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Wednesday, 19 October 2016 16:56

Insurance claims pour in after hurricane, and some policyholders are realizing a hard truth

Written by Robert McCabe, The Virginian Pilot

HURRICANE

 

Homeowner and auto insurers are dealing with thousands of claims in the aftermath of Hurricane Matthew.

And some policyholders are discovering--or rediscovering--a hard truth: standard homeowners’ policies typically do not cover flood damage; that is, damage from rising water.

 

While comprehensive auto insurance can cover flood damage, that’s not the case for homeowner’s coverage.

 

Protection from flood damage to homes must be obtained separately through the National Flood Insurance Program, which is typically purchased through one’s existing homeowner’s insurer.

 

State Farm, the largest insurer of homes and cars in Virginia in 2015, reported 850 homeowner claims and 560 auto claims statewide as of Monday, October 10.

 

“We’re just really in the initial stages,” said MichalBrower, a State Farm spokeswoman, who added that the number of claims is expected to increase.

 

Virginia so far has generated more State Farm auto claims than any other Southeastern state affected by [Hurricane] Matthew, Brower said.

 

Florida and South Carolina each have reported about 500 auto claims for the Illinois-based insurer.

 

“Honestly, we don’t necessarily know why,” Brower said.

 

State Farm reported 8,350 total homeowner claims and 2,150 auto claims from Florida through Virginia as of Monday, October 10.

 

USAA and Allstate were the No. 2 and No. 3 homeowner insurers in Virginia last year, according to the Insurance Information Institute, a New York-based industry association. State Farm, Berkshire Hathaway Inc. and USAA were the top three auto insurers in the state, the association reported.

 

“We’ve had roughly 15,000 total claims” from Florida through Virginia, said Rich Johnson, a spokesman with Texas-based USAA, on Monday afternoon. “We’re seeing a lot of wind damage.”

 

There appeared to be a higher incidence of flood-damage reports in Virginia extending into North Carolina, he added.

 

USAA has sent a catastrophe unit to Fayetteville, N.C. because of the flooding impacts in that area.

 

As more people return to their homes, more claims are expected to roll in.

 

“I think we’re going to see it change and alter in the days to come,” Johnson said, adding that the additional claims volume could continue for weeks.

 

Allstate said it could not provide a claims-volume estimate late Monday afternoon.

 

“It is too soon to know the number of claims we expect to receive, but our adjusters are working closely with customers in affected areas to help guide them through the claims process,” said April Eaton, an Allstate spokeswoman, in an email.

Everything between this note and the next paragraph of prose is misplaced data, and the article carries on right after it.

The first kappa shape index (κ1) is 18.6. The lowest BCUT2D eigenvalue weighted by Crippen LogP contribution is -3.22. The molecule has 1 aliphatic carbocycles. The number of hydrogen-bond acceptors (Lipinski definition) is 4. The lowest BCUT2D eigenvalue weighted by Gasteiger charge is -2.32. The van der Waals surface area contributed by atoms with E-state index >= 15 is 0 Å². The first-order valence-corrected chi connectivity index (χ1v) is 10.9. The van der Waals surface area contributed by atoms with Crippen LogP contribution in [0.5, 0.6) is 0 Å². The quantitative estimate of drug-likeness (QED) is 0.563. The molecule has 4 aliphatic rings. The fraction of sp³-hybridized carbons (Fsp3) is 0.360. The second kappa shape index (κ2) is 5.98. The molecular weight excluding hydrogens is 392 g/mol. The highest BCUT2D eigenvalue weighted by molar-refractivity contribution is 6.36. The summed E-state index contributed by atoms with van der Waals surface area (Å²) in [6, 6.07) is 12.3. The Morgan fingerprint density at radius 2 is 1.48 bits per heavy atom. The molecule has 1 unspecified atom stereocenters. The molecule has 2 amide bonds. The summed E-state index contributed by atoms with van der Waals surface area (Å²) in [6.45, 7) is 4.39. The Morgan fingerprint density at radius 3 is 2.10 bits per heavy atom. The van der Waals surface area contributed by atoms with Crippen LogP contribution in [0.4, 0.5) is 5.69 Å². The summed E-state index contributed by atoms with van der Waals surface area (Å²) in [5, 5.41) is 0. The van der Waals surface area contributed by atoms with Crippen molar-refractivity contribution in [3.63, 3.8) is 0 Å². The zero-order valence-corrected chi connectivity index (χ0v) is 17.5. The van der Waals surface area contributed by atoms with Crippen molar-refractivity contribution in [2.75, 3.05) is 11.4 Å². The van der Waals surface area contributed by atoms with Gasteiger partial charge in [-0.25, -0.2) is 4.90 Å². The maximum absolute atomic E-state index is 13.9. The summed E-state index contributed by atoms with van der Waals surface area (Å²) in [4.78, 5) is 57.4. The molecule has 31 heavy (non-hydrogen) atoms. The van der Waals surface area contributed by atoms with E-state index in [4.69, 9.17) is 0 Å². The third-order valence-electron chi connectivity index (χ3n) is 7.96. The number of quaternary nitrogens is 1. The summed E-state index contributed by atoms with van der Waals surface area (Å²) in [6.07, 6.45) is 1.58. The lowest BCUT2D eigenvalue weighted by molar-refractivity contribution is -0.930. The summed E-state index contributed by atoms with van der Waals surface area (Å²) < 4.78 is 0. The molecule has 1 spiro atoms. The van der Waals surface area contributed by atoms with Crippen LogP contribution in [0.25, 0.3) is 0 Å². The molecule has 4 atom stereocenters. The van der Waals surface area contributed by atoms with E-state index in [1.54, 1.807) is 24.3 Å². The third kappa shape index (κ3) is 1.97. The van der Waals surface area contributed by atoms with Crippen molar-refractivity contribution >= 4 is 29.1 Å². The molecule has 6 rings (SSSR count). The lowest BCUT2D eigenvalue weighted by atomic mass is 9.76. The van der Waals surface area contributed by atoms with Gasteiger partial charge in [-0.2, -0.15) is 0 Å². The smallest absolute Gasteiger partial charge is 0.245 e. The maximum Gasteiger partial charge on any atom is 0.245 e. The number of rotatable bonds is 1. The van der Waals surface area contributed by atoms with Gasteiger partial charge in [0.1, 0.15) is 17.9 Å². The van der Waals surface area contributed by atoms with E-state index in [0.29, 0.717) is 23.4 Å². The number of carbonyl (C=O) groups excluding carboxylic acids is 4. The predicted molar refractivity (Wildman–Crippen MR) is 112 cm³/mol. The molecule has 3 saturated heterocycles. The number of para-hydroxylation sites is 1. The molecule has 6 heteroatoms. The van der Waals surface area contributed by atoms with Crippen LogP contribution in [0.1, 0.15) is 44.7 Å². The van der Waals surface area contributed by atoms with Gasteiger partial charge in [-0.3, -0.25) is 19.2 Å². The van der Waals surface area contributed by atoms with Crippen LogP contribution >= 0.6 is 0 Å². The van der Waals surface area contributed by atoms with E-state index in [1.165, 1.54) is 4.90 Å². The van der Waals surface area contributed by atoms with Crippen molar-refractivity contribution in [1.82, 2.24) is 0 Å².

“We’re getting a number of floodlike claims that are not actually covered,” said Susan Tinsley, general manager of the Richmond-based Virginia Property Insurance Association, which was formed in 1968 to provide dwelling and commercial coverage for those who can’t find it in the standard market for any number of reasons.

 

The association reported receiving 60 claims in Virginia as of Monday, October 10, primarily related to trees fallen on homes, roof damage and flooding, in that order, Tinsley said. About 10 of those are for flood damage.

 

The association insures roughly 29,000 policyholders, about 8,000 of them in its “sea-coast territory,” extending from Hampton Roads up through the Eastern Shore.

 

It expects, based on current volume, to get about 150 claims from that region within the next two to three days, Tinsley said.

 

Virginia is one of 19 states that have in place some form of so-called hurricane or “named storm” deductibles, which were introduced as a way to shift more of the risk from hurricanes to policyholders “without raising overall premiums to unaffordable levels,” according to the Missouri-based National Association of Insurance Commissioners.

 

Hurricane deductibles can take the form of a fixed-dollar figure or, more often, a percentage of a home’s insured value, varying from roughly 1 percent to as high as 10 percent, according to the NAIC.

 

Brower, the State Farm spokeswoman, said that the hurricane-deductible provision for Virginia policyholders was not triggered because no hurricane warning or watch was issued for the state.

 

Asked whether that was good news or bad news for State Farm customers in Virginia, Brower recommended that policyholders check with their agents to find out what deductibles were set in their policies.

 

“Customers, in many cases, will be paying a lower deductible,” said Erin Zabel, a State Farm agent in Chesapeake.

 

As of late Monday, October 10, it was unclear whether Matthew had triggered the hurricane-deductible provision for other insurers.

 

We would like to thank The Virginian Pilot for reprint permission.

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